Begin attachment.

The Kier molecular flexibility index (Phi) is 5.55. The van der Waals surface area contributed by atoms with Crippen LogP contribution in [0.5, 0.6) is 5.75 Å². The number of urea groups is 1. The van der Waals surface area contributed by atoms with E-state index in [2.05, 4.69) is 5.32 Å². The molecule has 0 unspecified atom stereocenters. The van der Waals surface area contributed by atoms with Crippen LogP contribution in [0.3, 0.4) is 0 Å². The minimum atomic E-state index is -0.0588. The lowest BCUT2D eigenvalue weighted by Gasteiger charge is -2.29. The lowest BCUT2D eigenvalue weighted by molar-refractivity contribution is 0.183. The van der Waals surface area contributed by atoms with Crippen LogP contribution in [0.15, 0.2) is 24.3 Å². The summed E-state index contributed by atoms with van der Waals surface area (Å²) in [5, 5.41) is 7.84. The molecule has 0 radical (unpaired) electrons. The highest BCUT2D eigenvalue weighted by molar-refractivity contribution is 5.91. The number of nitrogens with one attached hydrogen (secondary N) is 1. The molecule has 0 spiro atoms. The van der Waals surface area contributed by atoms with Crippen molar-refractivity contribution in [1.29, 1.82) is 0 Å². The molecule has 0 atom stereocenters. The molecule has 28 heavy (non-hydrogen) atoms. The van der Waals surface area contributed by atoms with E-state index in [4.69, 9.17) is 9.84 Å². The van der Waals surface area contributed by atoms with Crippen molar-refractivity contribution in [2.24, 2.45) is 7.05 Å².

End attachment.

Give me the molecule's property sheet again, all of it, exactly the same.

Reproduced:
The Kier molecular flexibility index (Phi) is 5.55. The van der Waals surface area contributed by atoms with Crippen LogP contribution in [0.5, 0.6) is 5.75 Å². The number of urea groups is 1. The van der Waals surface area contributed by atoms with E-state index in [2.05, 4.69) is 5.32 Å². The molecule has 0 unspecified atom stereocenters. The van der Waals surface area contributed by atoms with Crippen LogP contribution in [0.3, 0.4) is 0 Å². The minimum atomic E-state index is -0.0588. The lowest BCUT2D eigenvalue weighted by Gasteiger charge is -2.29. The lowest BCUT2D eigenvalue weighted by molar-refractivity contribution is 0.183. The van der Waals surface area contributed by atoms with Crippen LogP contribution in [0.15, 0.2) is 24.3 Å². The summed E-state index contributed by atoms with van der Waals surface area (Å²) in [5, 5.41) is 7.84. The molecule has 0 radical (unpaired) electrons. The highest BCUT2D eigenvalue weighted by molar-refractivity contribution is 5.91. The number of nitrogens with one attached hydrogen (secondary N) is 1. The molecule has 0 spiro atoms. The van der Waals surface area contributed by atoms with Crippen molar-refractivity contribution in [1.29, 1.82) is 0 Å². The molecule has 0 atom stereocenters. The molecule has 28 heavy (non-hydrogen) atoms. The van der Waals surface area contributed by atoms with E-state index in [4.69, 9.17) is 9.84 Å². The van der Waals surface area contributed by atoms with Crippen molar-refractivity contribution in [2.24, 2.45) is 7.05 Å².